There was a special election in the mid-1990s – and those typically don’t bring out that many voters, especially when it is pouring rain. Still, I did my civic duty and went to my polling location. When I walked in, a woman working there gave me no greeting, save asking me for the necessary identifying information.
Now, I didn’t expect a handshake or hug, but a “hello” would’ve been nice. After voting, I told the woman to “Have a good day!” There are many ways to respond to that and a bland “yeah” is usually not the one most people pick, but that’s what she went with.
I called the Solano County Registrar of Voters and complained about her rudeness. I also decided to become a poll worker to show I could do it better than that.
The first place I worked was at Trinity Lutheran Church on Dover Avenue. I was the roster clerk and greeted voters with a smile. Fast forward to last Tuesday’s primary election and I was back at the location where I started.
Since 2010, I have worked as an inspector, which just means that you are the one in charge to make sure it goes smoothly.
As expected, voter turnout was not that high. The 112 regular ballots, plus 19 provisional ballots, cast at our polling place represented a mere one-tenth of the more than 1,000 voters I helped to process at a different polling place in the 2012 presidential election.
I thought I had experienced every voting scenario working the past two incredibly busy presidential contests, but I was wrong. On Tuesday, we had not one, but two voters put their completed ballots into the AutoMark machine that is used to mark ballots for voters with disabilities instead of the M100 ballot scanner (that I playfully nickname “R2D2” or “The Shredder”). Thankfully, they were easily ejected and put in the correct machine.
I had my first curbside voter – someone who couldn’t come into the polling place, but with her husband’s help, was able to participate in the democratic process.
I have to give the Solano County Registrar of Voters props for listening to poll workers and responding. They add little things that can make a big difference. For instance, including adhesive clips for the rosters that hang outside polling places and 100 feet of string to measure exactly how far to put signs warning that electioneering is not allowed from the door of the voting facility.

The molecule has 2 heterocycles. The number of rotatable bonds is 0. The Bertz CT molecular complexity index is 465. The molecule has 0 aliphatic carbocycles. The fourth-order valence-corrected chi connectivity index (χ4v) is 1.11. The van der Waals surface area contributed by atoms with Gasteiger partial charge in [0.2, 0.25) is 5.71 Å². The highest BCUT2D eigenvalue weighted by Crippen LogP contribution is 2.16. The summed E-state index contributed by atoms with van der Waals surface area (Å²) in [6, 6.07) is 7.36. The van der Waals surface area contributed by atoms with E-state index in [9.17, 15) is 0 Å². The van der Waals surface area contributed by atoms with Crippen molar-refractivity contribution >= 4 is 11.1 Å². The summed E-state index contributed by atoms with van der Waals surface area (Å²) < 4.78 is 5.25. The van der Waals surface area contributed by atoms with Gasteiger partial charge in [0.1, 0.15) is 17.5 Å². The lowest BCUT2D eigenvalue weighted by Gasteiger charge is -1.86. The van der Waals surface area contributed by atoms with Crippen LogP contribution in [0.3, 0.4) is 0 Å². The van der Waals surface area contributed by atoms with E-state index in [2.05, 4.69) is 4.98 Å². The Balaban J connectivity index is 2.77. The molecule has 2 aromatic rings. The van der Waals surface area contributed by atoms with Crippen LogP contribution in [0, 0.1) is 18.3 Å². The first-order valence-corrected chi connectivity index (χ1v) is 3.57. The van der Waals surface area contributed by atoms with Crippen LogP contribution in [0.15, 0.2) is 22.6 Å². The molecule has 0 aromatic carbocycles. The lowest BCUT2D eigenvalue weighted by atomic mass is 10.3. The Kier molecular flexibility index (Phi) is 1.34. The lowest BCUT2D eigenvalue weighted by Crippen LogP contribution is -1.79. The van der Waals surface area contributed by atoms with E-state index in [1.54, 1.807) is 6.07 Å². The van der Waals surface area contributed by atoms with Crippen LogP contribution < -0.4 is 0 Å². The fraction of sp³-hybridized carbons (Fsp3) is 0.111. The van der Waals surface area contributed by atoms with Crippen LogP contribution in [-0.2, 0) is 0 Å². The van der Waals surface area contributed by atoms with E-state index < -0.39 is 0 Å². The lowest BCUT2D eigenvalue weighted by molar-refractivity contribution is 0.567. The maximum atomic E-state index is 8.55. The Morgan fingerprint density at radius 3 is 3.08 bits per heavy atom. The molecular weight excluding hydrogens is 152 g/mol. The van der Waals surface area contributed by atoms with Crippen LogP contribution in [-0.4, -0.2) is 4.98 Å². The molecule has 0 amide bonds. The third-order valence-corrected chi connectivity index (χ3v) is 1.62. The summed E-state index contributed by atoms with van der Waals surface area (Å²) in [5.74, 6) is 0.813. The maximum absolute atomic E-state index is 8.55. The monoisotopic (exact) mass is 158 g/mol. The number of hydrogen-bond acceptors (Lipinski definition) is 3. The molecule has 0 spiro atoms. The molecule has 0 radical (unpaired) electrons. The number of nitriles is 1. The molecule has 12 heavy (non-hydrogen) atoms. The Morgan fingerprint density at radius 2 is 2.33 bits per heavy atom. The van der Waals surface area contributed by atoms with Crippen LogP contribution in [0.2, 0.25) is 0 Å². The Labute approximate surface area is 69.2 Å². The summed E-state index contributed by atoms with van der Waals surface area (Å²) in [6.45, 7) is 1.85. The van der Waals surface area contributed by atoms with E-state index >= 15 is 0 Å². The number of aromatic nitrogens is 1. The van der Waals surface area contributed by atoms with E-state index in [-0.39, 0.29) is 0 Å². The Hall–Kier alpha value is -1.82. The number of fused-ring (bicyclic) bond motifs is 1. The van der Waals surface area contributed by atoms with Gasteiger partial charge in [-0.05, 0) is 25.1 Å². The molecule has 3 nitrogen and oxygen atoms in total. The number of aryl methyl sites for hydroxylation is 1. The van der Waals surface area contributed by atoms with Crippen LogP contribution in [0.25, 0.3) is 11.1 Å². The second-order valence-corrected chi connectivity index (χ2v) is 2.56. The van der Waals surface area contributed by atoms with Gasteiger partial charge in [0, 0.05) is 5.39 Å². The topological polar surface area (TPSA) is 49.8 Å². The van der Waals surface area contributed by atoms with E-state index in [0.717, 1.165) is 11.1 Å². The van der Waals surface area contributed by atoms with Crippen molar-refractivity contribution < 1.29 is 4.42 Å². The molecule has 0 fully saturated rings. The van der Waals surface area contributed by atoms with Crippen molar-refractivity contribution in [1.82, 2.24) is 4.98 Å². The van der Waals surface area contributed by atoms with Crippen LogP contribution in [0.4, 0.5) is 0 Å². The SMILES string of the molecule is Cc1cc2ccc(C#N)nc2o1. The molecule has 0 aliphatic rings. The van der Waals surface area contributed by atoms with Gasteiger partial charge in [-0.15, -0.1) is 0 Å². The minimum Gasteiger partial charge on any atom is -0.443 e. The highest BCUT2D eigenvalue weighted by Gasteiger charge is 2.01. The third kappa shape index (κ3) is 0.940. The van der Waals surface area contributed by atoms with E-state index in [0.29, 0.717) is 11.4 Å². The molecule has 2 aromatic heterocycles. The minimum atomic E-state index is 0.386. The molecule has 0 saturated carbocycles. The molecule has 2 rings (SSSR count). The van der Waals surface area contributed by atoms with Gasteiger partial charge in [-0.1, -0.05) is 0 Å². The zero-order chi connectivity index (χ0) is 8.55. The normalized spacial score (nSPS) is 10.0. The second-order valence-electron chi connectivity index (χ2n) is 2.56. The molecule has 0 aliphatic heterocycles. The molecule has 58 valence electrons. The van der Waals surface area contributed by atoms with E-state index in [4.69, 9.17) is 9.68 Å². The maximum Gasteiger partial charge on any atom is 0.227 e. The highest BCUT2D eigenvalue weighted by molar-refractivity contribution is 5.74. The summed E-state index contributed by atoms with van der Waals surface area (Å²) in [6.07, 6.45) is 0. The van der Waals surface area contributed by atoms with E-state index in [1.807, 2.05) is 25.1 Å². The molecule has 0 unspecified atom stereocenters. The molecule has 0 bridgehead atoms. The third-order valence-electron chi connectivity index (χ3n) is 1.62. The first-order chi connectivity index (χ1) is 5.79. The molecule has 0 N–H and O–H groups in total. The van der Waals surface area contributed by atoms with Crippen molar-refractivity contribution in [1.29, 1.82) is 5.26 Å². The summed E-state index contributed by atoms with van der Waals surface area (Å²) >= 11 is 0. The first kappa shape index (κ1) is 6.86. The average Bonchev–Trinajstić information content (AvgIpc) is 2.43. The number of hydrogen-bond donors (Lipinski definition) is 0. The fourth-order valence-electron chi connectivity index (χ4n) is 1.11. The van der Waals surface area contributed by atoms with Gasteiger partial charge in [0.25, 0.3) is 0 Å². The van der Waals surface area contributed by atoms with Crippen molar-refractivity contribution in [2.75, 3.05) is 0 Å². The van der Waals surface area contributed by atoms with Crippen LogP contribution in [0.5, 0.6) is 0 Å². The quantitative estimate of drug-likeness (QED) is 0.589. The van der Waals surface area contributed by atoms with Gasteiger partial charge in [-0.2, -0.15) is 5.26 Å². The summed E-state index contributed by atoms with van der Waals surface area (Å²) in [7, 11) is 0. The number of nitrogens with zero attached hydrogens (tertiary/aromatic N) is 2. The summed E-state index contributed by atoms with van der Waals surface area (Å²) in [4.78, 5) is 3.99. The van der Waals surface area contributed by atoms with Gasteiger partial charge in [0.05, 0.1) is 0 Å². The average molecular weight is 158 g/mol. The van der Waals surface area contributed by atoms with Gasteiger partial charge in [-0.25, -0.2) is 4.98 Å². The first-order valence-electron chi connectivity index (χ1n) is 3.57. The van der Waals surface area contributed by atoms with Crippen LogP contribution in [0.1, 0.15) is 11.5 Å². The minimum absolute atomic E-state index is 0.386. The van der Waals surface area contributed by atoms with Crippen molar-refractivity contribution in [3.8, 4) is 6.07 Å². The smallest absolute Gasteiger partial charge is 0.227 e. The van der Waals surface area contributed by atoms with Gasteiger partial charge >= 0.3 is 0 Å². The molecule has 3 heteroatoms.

Instead of using the poll worker suggestion sheet, I usually just offer mine here:
1. The back of the manual that inspectors use should have an alphabetized index of different scenarios we are likely to encounter and include corresponding page numbers. The table of contents in the front is good, but the good is sometimes the enemy of the best.
2. Having a large picture on the front of the sample ballot showing the polling place would be better than mere words because my experience is that, unfortunately, few read the words. Actually, a picture of anything on the cover – up to and including a disturbing non-sequitur shot of Miley Cyrus twerking – would draw attention to words telling voters where to vote.
That is the No. 1 complaint that voters have – that their polling place changed. I always tell people that it is subject to change because churches and other organizations are not required to let anyone use their facilities for voting and sometimes they are just unavailable.
3. The cellphones that inspectors use are vintage flip phones. While it was fun for about two minutes to pretend I was Captain Kirk using a communicator asking Scotty to beam me up, I had to actually Google the instruction manual to do basic things on that Jurassic device. Can those be upgraded?
The overwhelming majority of voters are nice and friendly, which makes it a pleasure. When they are not, I have a secret weapon far and beyond being polite and professional. I always bring some candy when I am an inspector to offer voters as they exit. Not only does it often help to disarm frustration and anger, but it also reflects how sweet it is to live in a democracy.
Reach Fairfield writer Tony Wade at firstname.lastname@example.org.